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Grand Slam Federer storms to French Open glory

Roger Federer gloriously completed a career Grand Slam on Sunday by capturing a record-equalling 14th major with a 6-1, 7-6 (7/1), 6-4 win over Robin Soderling in the French Open final.

The 27-year-old world number two finally won a Roland Garros crown at the 11th attempt and in his fourth successive final having come up heartbreakingly short in the last three showdowns against Spanish nemesis Rafael Nadal.

His victory, ironically over the Swedish 23rd seed who shocked four-time Nadal in the last 16, took him level with great friend Pete Sampras as the holder of 14 Grand Slam titles.

He also moved into a select group made up only of Fred Perry, Don Budge, Rod Laver, Roy Emerson and Andre Agassi as men who have won all four of the Grand Slam events.

"It was probably my greatest victory, I was under big pressure. I did it and it's phenomenal," said Federer who broke down in tears after being presented with the trophy by Agassi, the 1999 champion, and while the Swiss national anthem was played.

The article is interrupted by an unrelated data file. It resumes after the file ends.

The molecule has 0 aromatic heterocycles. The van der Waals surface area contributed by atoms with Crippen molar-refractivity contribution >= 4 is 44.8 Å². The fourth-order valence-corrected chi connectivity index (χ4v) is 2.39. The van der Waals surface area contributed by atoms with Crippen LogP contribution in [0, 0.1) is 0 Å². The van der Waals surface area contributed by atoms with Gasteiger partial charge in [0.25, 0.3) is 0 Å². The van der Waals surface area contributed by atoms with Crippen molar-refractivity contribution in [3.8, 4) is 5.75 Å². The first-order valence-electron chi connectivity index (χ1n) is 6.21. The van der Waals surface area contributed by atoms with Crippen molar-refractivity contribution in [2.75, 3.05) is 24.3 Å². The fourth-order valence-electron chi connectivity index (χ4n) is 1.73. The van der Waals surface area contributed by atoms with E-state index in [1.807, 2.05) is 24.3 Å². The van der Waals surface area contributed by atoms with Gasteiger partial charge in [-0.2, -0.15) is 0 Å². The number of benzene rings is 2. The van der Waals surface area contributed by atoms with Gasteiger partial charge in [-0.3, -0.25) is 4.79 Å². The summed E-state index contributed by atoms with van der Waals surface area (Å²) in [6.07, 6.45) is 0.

Soderling, who has now lost 10 times in 10 meetings with Federer, admitted the Swiss was a deserving winner. "Roger was too good for me today, he played much better. He is a worthy winner and for me he is the best player in history," said Soderling.

"He gave me a lesson in how to play tennis." Any doubts over Federer's ability to overcome his Paris jinx were quickly dashed as the Swiss star, playing in a record-equalling 19th Grand Slam final and riding a tidal wave of support, dominated Soderling.

He broke the first game on a Soderling double fault and was soon a second break to the good to lead 4-0 when a sweetly-timed drop shot left the Swede stranded behind the baseline.

Soderling, the first Swede in the Roland Garros final since his coach Magnus Norman finished runner-up to Gustavo Kuerten in 2000, stopped the rot with a hold to trail 4-1, but Federer quickly nipped further ahead to 5-1.

Soderling's uncompromising forehand, which was a dagger to the heart of Nadal, was looking more like a blunt instrument in the damp and chilly conditions.

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